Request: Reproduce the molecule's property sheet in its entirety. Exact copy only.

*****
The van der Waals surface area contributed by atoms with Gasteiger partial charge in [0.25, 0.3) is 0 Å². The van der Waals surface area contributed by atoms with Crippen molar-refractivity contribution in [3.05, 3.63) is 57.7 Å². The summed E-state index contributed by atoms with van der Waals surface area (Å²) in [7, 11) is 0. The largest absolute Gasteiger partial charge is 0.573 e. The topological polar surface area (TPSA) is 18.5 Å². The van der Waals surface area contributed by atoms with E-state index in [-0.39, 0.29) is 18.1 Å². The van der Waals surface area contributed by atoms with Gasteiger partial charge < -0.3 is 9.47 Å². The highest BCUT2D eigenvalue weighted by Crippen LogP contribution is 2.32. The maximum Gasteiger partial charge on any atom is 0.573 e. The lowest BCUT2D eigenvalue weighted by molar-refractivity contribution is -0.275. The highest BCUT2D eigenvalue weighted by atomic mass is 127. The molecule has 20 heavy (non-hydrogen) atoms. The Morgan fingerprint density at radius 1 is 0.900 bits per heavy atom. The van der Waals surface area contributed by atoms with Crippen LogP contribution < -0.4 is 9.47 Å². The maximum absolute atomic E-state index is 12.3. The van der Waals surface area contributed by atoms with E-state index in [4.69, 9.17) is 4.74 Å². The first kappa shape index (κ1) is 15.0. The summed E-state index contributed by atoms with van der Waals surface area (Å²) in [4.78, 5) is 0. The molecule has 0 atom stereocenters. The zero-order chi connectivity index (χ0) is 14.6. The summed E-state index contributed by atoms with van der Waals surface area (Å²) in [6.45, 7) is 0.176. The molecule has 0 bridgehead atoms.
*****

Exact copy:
The van der Waals surface area contributed by atoms with Gasteiger partial charge in [0.25, 0.3) is 0 Å². The van der Waals surface area contributed by atoms with Crippen molar-refractivity contribution in [3.05, 3.63) is 57.7 Å². The summed E-state index contributed by atoms with van der Waals surface area (Å²) in [7, 11) is 0. The largest absolute Gasteiger partial charge is 0.573 e. The topological polar surface area (TPSA) is 18.5 Å². The van der Waals surface area contributed by atoms with E-state index in [-0.39, 0.29) is 18.1 Å². The van der Waals surface area contributed by atoms with Gasteiger partial charge < -0.3 is 9.47 Å². The highest BCUT2D eigenvalue weighted by Crippen LogP contribution is 2.32. The maximum Gasteiger partial charge on any atom is 0.573 e. The lowest BCUT2D eigenvalue weighted by molar-refractivity contribution is -0.275. The highest BCUT2D eigenvalue weighted by atomic mass is 127. The molecule has 20 heavy (non-hydrogen) atoms. The Morgan fingerprint density at radius 1 is 0.900 bits per heavy atom. The van der Waals surface area contributed by atoms with Crippen LogP contribution < -0.4 is 9.47 Å². The maximum absolute atomic E-state index is 12.3. The van der Waals surface area contributed by atoms with E-state index in [4.69, 9.17) is 4.74 Å². The first kappa shape index (κ1) is 15.0. The summed E-state index contributed by atoms with van der Waals surface area (Å²) in [4.78, 5) is 0. The molecule has 0 atom stereocenters. The zero-order chi connectivity index (χ0) is 14.6. The summed E-state index contributed by atoms with van der Waals surface area (Å²) in [6.45, 7) is 0.176. The molecule has 0 bridgehead atoms.